Edward Stallybrass

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Edward Stallybrass
Edward Stallybrass
Born 8 June 1794
Royston, Hertfordshire
Died 25 July 1884
Nationality United Kingdom
Occupation Missionary, translator
Spouse(s) Sarah Robinson
Charlotte Ellah

Edward Stallybrass (Royston, Hertfordshire, 8 June 1794[1] - 25 July 1884[2]) was a British Congregational missionary to the Buryat people of Siberia. He translated the Bible into Mongolian.[3][4]


A Congregationalist, Edward Stallybrass trained at Homerton College in London, a college for Free Church men who were at that time still barred from Oxford and Cambridge Universities. He was ordained at Stepney in 1816, and in the same year became engaged to Sarah Robinson (1789–1833). In 1817, they were married and both left for Russia the same year[3] under the auspices of the London Missionary Society (LMS).[5]

Mission in Russia

When Stallybrass arrived in Saint Petersburg in 1817, he was joined by Cornelius Rahmn (born 1785) from Gothenburg. Both men studied Russian, and in January 1818, having received authorisation to begin their missionary work, began the 4000-mile sledge journey to Irkutsk. On the way, they stopped in Moscow and were granted an audience by Alexander I of Russia, who told them that "he had given most positive orders...that every facility should be afforded" to the missionaries.[5]

Arriving in Irkutsk, they soon found the area unsuitable; Stallybrass visited various places before setting up a mission station in Selenginsk (modern-day Novoselenginsk) in 1819, among the Buryat people; he was joined by two Scotsmen, William Swan (born 1791) and Robert Yuille (born 1786). Rahmn's wife was unable to handle the Siberian climate, and the Rahmns moved to Sarepta.[5] Stallybrass and his company moved their mission to Khodon in 1828, where Sarah died and was buried in 1833.[3] In 1835 Stallybrass returned to England via Denmark. In Copenhagen he married Charlotte Ellah; afterward, he returned to Siberia, where Charlotte died in 1839.[2]

Work at the mission consisted of preaching, tract distribution, schools work and the translation of the Scriptures into the Buryat language. The mission was suppressed in 1840 by the Holy Synod of the Russian Orthodox Church under Alexander's successor, Nicolas I. (The mission was later re-opened in 1870 with Scottish missionary James Gilmour, but was now based in Beijing.[citation needed]) Stallybrass returned to England in 1841 and left the LMS.[3]

Return to England

After his return, Stallybrass was headmaster of the Boys' Mission School, Walthamstow, and pastor at Hampden Chapel, Hackney. From 1858 to 1870 he was a pastor at Burnham, Norfolk. He died on 25 July 1884[2] in Kent, and is buried in Abney Park Cemetery in Stoke Newington.[3]


Translating scripture into the local languages was an important task for the LMS missionaries. From 1836 to 1840, they worked on translating scripture and publishing it at a mission press.[6] In 1838, William Swan reported that the work on these translations was progressing.[7] In 1840, the Mongolian translation of the Old Testament was published, and in 1846, Stallybrass republished his and Swan's Mongolian translation of the New Testament, a revision of an 1824 translation, in London.[3]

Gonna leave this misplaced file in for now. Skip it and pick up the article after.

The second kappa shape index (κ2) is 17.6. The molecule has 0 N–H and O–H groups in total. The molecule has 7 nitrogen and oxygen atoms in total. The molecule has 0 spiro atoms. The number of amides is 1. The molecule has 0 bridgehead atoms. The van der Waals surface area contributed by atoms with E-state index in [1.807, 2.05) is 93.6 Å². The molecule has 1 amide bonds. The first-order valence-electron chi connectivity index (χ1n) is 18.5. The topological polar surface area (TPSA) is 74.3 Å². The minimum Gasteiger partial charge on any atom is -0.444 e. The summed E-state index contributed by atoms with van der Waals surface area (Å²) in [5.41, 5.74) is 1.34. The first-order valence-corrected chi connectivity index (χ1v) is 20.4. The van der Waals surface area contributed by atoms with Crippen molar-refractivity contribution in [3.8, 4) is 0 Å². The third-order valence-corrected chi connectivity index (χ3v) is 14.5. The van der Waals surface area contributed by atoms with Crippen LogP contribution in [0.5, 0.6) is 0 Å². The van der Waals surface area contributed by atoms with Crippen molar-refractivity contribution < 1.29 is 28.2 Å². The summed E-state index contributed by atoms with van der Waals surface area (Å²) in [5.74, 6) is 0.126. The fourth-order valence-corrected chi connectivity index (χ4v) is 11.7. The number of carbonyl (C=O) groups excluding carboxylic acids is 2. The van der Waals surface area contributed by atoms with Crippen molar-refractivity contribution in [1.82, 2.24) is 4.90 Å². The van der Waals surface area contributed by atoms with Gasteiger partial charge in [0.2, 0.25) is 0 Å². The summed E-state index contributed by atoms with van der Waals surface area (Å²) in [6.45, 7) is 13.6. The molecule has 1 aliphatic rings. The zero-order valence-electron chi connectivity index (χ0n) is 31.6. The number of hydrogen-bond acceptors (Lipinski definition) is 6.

• Stallybrass, Edward; William Swan; Robert Yuille (1840). The Old Testament. British and Foreign Bible Society.<templatestyles src="Module:Citation/CS1/styles.css"></templatestyles>
  • Stallybrass, Edward; William Swan (1846). The New Testament of Our Lord and Saviour Jesus Christ. William Watts.<templatestyles src="Module:Citation/CS1/styles.css"></templatestyles>


  1. "Stallybrass, Edward (1794–1884)". Oxford Dictionary of National Biography. 2004. |access-date= requires |url= (help)<templatestyles src="Module:Citation/CS1/styles.css"></templatestyles>
  2. 2.0 2.1 2.2 Kingston, Alfred (1906). A history of Royston, Hertfordshire. E. Stock. pp. 239–40.<templatestyles src="Module:Citation/CS1/styles.css"></templatestyles>
  3. 3.0 3.1 3.2 3.3 3.4 3.5 "Stallybrass, Edward". Mundus: Gateway to Missionary Collections in the United Kingdom. School of Oriental and African Studies. March 2002. Retrieved 22 March 2010.<templatestyles src="Module:Citation/CS1/styles.css"></templatestyles>
  4. Anderson, Gerald H. (1999). Biographical Dictionary of Christian missions. Wm. B. Eerdmans. pp. 636ff. ISBN 978-0-8028-4680-8.<templatestyles src="Module:Citation/CS1/styles.css"></templatestyles>
  5. 5.0 5.1 5.2 Williams, D.S.M. (1978), "The 'Mongolian Mission' of the London Missionary Society: An Episode in the History of Religion in the Russian Empire", The Slavonic and East European Review, 56 (3): 329–45, JSTOR 4207672<templatestyles src="Module:Citation/CS1/styles.css"></templatestyles>
  6. "Mongols". Encyclopædia Britannica Eleventh Edition. 1911. Retrieved 28 March 2010.<templatestyles src="Module:Citation/CS1/styles.css"></templatestyles>
  7. "Survey of Missionary Stations". The Missionary Chronicle. Board of Foreign Missions and of the Board of Missions of the Presbyterian Church. 6: 39. 1838. Retrieved 28 March 2010.<templatestyles src="Module:Citation/CS1/styles.css"></templatestyles>